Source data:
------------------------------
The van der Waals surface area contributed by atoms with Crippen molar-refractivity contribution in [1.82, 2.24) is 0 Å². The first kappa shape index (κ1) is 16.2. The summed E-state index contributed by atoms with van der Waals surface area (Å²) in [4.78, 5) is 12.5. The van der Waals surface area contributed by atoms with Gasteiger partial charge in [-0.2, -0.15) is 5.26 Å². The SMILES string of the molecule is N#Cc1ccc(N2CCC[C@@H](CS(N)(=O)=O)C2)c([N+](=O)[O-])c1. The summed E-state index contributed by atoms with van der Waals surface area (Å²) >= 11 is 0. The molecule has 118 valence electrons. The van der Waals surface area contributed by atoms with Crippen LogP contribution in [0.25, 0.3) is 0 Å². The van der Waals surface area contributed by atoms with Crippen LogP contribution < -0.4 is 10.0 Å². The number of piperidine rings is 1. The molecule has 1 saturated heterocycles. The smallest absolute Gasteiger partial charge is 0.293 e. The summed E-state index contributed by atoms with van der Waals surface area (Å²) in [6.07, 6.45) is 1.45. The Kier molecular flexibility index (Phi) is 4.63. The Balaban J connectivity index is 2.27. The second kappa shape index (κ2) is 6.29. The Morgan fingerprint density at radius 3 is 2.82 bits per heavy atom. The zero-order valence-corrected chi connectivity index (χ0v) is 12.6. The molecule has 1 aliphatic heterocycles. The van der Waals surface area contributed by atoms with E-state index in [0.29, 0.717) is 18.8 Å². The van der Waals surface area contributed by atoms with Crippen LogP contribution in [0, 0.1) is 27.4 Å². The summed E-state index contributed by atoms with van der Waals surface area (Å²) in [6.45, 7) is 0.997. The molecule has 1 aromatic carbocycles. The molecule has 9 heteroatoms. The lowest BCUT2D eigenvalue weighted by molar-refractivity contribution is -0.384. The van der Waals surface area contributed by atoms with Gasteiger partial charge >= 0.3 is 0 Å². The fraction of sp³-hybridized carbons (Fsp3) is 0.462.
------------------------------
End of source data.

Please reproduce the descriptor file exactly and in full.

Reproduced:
The van der Waals surface area contributed by atoms with Crippen molar-refractivity contribution in [1.82, 2.24) is 0 Å². The first kappa shape index (κ1) is 16.2. The summed E-state index contributed by atoms with van der Waals surface area (Å²) in [4.78, 5) is 12.5. The van der Waals surface area contributed by atoms with Gasteiger partial charge in [-0.2, -0.15) is 5.26 Å². The SMILES string of the molecule is N#Cc1ccc(N2CCC[C@@H](CS(N)(=O)=O)C2)c([N+](=O)[O-])c1. The summed E-state index contributed by atoms with van der Waals surface area (Å²) >= 11 is 0. The molecule has 118 valence electrons. The van der Waals surface area contributed by atoms with Crippen LogP contribution in [0.25, 0.3) is 0 Å². The van der Waals surface area contributed by atoms with Crippen LogP contribution < -0.4 is 10.0 Å². The number of piperidine rings is 1. The molecule has 1 saturated heterocycles. The smallest absolute Gasteiger partial charge is 0.293 e. The summed E-state index contributed by atoms with van der Waals surface area (Å²) in [6.07, 6.45) is 1.45. The Kier molecular flexibility index (Phi) is 4.63. The Balaban J connectivity index is 2.27. The second kappa shape index (κ2) is 6.29. The Morgan fingerprint density at radius 3 is 2.82 bits per heavy atom. The zero-order valence-corrected chi connectivity index (χ0v) is 12.6. The molecule has 1 aliphatic heterocycles. The van der Waals surface area contributed by atoms with E-state index in [0.29, 0.717) is 18.8 Å². The van der Waals surface area contributed by atoms with Crippen LogP contribution in [0, 0.1) is 27.4 Å². The summed E-state index contributed by atoms with van der Waals surface area (Å²) in [6.45, 7) is 0.997. The molecule has 1 aromatic carbocycles. The molecule has 9 heteroatoms. The lowest BCUT2D eigenvalue weighted by molar-refractivity contribution is -0.384. The van der Waals surface area contributed by atoms with Gasteiger partial charge >= 0.3 is 0 Å². The fraction of sp³-hybridized carbons (Fsp3) is 0.462.